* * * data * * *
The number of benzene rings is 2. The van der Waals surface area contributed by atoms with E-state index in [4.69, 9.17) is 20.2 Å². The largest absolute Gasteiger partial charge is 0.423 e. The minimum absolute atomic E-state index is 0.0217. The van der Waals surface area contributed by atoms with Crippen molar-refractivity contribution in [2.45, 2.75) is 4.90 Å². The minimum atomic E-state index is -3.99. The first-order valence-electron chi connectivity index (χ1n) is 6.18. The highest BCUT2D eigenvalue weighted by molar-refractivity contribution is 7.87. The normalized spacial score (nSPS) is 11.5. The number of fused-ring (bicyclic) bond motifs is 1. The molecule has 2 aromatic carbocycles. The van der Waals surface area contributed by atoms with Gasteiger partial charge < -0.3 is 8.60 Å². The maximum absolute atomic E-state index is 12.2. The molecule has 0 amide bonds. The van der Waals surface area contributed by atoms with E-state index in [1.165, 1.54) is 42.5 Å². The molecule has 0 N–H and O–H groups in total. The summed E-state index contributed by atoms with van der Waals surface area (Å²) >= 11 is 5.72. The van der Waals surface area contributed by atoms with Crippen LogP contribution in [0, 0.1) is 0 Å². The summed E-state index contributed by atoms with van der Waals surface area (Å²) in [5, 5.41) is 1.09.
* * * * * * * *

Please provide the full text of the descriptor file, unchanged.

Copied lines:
The number of benzene rings is 2. The van der Waals surface area contributed by atoms with E-state index in [4.69, 9.17) is 20.2 Å². The largest absolute Gasteiger partial charge is 0.423 e. The minimum absolute atomic E-state index is 0.0217. The van der Waals surface area contributed by atoms with Crippen molar-refractivity contribution in [2.45, 2.75) is 4.90 Å². The minimum atomic E-state index is -3.99. The first-order valence-electron chi connectivity index (χ1n) is 6.18. The highest BCUT2D eigenvalue weighted by molar-refractivity contribution is 7.87. The normalized spacial score (nSPS) is 11.5. The number of fused-ring (bicyclic) bond motifs is 1. The molecule has 2 aromatic carbocycles. The van der Waals surface area contributed by atoms with Gasteiger partial charge < -0.3 is 8.60 Å². The maximum absolute atomic E-state index is 12.2. The molecule has 0 amide bonds. The van der Waals surface area contributed by atoms with E-state index in [1.165, 1.54) is 42.5 Å². The molecule has 0 N–H and O–H groups in total. The summed E-state index contributed by atoms with van der Waals surface area (Å²) >= 11 is 5.72. The van der Waals surface area contributed by atoms with Crippen LogP contribution in [0, 0.1) is 0 Å². The summed E-state index contributed by atoms with van der Waals surface area (Å²) in [5, 5.41) is 1.09.